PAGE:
CandySwipe creator Albert Ransom, founder of Runsome Apps, has penned a furious open letter to King.com, the developer of the ultra popular Candy Crush Saga. Ransom is taking aim at the game app giant for its questionable intellectual property rights practices.
In his letter posted on his Web site, Ransom detailed how King.com crushed its smaller competitor by not only developing a game that is strikingly similar to his own, but also by registering the word “Candy,” which would perhaps effectively render his CandySwipe trademark useless.
“Congratulations! You win!” the independent developer sarcastically wrote, adding that he created his game in memory of his late mother who passed away from leukaemia at 62.
CandySwipe first appeared on Android in November 2010, which was several months before Candy Crush appeared on King.com, and two years before Candy Crush Saga appeared on the App Store. The games are so similar to each other that many have thought, and some still continue to think, that CandySwipe was just another cheap knockout of the more popular game.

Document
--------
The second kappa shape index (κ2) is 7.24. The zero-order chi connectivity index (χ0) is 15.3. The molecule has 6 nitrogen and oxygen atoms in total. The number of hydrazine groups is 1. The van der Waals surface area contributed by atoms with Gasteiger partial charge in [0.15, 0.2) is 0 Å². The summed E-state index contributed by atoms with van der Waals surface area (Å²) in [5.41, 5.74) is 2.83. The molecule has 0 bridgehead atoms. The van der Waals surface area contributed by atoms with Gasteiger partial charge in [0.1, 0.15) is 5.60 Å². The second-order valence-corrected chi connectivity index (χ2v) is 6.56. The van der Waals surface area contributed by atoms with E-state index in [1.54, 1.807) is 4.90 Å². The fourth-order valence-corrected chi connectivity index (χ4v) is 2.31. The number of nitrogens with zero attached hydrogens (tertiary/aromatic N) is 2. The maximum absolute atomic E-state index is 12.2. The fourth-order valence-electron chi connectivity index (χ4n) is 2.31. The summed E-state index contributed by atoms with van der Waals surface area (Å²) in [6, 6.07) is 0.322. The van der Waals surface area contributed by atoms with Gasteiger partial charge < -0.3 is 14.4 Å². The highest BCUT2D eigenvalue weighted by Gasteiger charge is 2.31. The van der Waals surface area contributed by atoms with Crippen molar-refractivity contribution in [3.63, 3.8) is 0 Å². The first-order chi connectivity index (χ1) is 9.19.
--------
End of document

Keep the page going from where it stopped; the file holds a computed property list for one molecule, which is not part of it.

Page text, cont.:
Ransom then trademarked the word “candyswipe” to protect his app. He was granted the trademark in July 2011.
When King tried to trademark “candy crush saga,” Ransom opposed because the game was strikingly similar to CandySwipe.
King didn’t want to be restricted, and so it announced its intention to trademark the word “candy” in January, which was met with heavy criticism from the Internet. Ransom told Gamezebo that he planned to oppose the application.
But as it happened, King purchased an even earlier trademark for “Candy Crusher,” which covers game software and mobile apps from 2004. It is now using this trademark to invalidate Ransom’s “candyswipe” trademark.
Candy Crusher, which according to Ransom, is nothing like CandySwipe of even Candy Crush Saga.
“Good for you, you win. I hope you’re happy taking the food out of my family’s mouth when CandySwipe clearly existed well before Candy Crush Saga,” Ransom said in the letter.
He continued, “I have spent over three years working on this game as an independent app developer. I learned how to code on my own after my mother passed and CandySwipe was my first and most successful game; it’s my livelihood, and you are now attempting to take that away from me.
“You have taken away the possibility of CandySwipe blossoming into what it has the potential of becoming. I have been quiet, not to exploit the situation, hoping that both sides could agree on a peaceful resolution. However, your move to buy a trademark for the sole purpose of getting away with infringing on the CandySwipe trademark and goodwill just sickens me.”